As Malcolm mentioned, it’s easy to propose this to a bunch of people and have them say yes. So in some ways, you can just throw this idea out at everyone and see where it sticks. On the other hand, that’s going to involve a lot of misses, because people will say “yes” but then the thing doesn’t happen. We have some advice for this at the end of the post, but there’s another factor you can take advantage of to improve your chances of having a project partnership: context.
One simple context is when you’re meeting someone for the first time. Maybe you were aware of each other over the internet before or not, but for whatever reason, you’ve found yourself in a virtual or physical conversation with this new person, and hey!—they seem interesting, so you want to get to know them better and develop at least some sense of a relationship with them, rather than just having them be “someone you met” or “an acquaintance”.
But why should people who’ve never met you get to have all of the fun? What about your existing acquaintances? In particular, people you wish you knew better than you currently do. Do you have a shared interest with them? Or complementary skills? Is there a subcomponent of one of their own projects you could help them with, or vice versa?
Another good time to propose a project can be after having done something else with someone, assuming you’ve enjoyed that. For example, if you’re a student, then perhaps after a school group project, reach out to someone on your team and ask if they’d like to work together on something else. (The school project itself will teach you some of the relevant skills, like working with someone, but doesn’t have the greater benefits to your sense of being able to just start and finish projects because you can.)
The above examples are situations where you might want to do a little project with someone. But there’s also a situation where you almost certainly want to: Before doing a large project with someone. Malcolm mentioned this to someone while talking about the project partners idea, and they immediately facepalmed and said, “Yeah, if I’d done that with my (recent ex-)cofounder, I might have realized he was a sociopath before we were a year into a company with seed funding.”
In all of these cases, it can be helpful to already have a specific project idea, because even if you end up going with something different, it gives the other person a better sense of your purpose. If all else fails, though, try: “I just heard of this really cool concept called Project Partners! [Insert either an explanation or a link to this blog post], and I thought that it would be fun/valuable/worthwhile for us to work on something. Want to brainstorm?”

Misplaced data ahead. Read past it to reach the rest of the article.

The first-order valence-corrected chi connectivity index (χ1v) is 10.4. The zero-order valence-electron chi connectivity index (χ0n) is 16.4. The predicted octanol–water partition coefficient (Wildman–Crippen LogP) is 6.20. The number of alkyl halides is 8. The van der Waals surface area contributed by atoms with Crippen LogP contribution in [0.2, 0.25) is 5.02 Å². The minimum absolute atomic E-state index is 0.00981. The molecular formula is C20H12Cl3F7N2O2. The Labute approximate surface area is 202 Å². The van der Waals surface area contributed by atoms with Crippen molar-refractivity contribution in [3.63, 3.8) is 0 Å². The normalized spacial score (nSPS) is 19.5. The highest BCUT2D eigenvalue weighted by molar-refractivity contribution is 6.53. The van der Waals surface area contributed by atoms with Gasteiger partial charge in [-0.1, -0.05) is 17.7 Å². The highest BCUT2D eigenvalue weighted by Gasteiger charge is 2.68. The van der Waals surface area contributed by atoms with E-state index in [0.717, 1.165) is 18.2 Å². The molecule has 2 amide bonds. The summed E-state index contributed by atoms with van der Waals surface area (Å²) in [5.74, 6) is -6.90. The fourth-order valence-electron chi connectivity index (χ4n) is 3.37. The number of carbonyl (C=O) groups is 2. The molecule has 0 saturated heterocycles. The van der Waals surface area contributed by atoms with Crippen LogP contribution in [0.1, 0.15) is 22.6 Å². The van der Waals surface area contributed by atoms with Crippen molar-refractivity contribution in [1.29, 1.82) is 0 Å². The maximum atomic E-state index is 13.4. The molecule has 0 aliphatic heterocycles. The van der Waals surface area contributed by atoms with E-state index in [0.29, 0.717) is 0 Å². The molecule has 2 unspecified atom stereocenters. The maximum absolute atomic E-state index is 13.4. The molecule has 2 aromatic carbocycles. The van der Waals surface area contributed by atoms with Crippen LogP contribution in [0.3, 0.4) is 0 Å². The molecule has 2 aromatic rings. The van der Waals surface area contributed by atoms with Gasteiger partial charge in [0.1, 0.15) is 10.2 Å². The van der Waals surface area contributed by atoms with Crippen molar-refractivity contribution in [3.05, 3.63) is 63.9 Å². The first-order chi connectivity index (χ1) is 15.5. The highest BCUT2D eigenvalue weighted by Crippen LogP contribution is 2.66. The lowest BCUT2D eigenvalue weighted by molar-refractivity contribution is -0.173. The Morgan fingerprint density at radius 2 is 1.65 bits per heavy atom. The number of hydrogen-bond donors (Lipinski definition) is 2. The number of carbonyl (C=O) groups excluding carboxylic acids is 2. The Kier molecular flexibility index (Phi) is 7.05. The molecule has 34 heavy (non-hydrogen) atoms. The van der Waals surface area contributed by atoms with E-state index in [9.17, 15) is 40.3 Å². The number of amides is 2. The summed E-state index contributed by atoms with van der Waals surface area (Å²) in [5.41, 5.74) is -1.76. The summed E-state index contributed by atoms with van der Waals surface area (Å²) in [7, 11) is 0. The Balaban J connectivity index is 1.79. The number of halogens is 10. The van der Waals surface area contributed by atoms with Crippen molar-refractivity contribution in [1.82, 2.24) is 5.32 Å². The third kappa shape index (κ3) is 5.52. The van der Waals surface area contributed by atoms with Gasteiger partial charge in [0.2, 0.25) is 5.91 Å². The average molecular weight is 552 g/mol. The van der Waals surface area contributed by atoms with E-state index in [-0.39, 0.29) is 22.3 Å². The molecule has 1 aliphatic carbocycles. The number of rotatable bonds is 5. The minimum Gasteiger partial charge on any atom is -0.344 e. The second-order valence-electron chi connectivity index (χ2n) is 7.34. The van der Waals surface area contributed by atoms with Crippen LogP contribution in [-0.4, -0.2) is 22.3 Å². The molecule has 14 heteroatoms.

When you propose a project with someone and they’re interested, there’s a few things to keep in mind to improve the chances of success.
Make sure everyone knows what the next action is. This staple of GettingThingsDone™ advice is good to keep in mind in any situation, but it is especially important for getting started on the project after your conversation.
Set an expectation for the time-frame. For a first project with someone, we recommend aiming for results in one to two weeks. Bigger projects can aim for their first milestone in that timeframe.
Ensure you both actually have time for the project. Kai once started work on a project with someone who had a vacation coming up a few days later, which disrupted the flow of the work. It would have been better to defer the project until after the vacation, and then start it together.
Pick something you both care about—both in terms of the work required (e.g. in this case, writing a blog post) and the topic (about project partners). Also, make sure that the particular task is something they’re comfortable with. Someone might not be used to writing long texts, for example.
If you’re creating something, decide in advance how intellectual property will be handled. Or, more simply: What are you going to do with the thing you create? Give it away? Sell it? (Are profits split evenly? Does more money go to the person who successfully makes sales?) If you’re writing something to be published, where will it go? Early on, Malcolm and Kai clarified that this would be posted on Malcolm’s blog, though Kai gets to republish it on his own if/when he makes a blog.
Advanced: “Eat salt”. This comes from Sebastian Marshall’s talk. Don’t just do a thing, but do a thing that is hard, under pressure. Perhaps a hackathon. Or something else where you need to deliver. Though if possible, maybe get practice with chiller things first.
Collaborating on a project is a great way to connect to another person. Aim for the right size, use the right context to propose it, and keep some of our past lessons in mind to increase your chance of ending up with a satisfying result.
As an experiment, we suggest using this Facebook thread for you to find someone to collaborate with on a new project.
Malcolm and Kai (we did this!)
Constantly consciously expanding the boundaries of thoughtspace and actionspace. Creator of Intend, a system for improvisationally & creatively staying in touch with what's most important to you, and taking action towards it.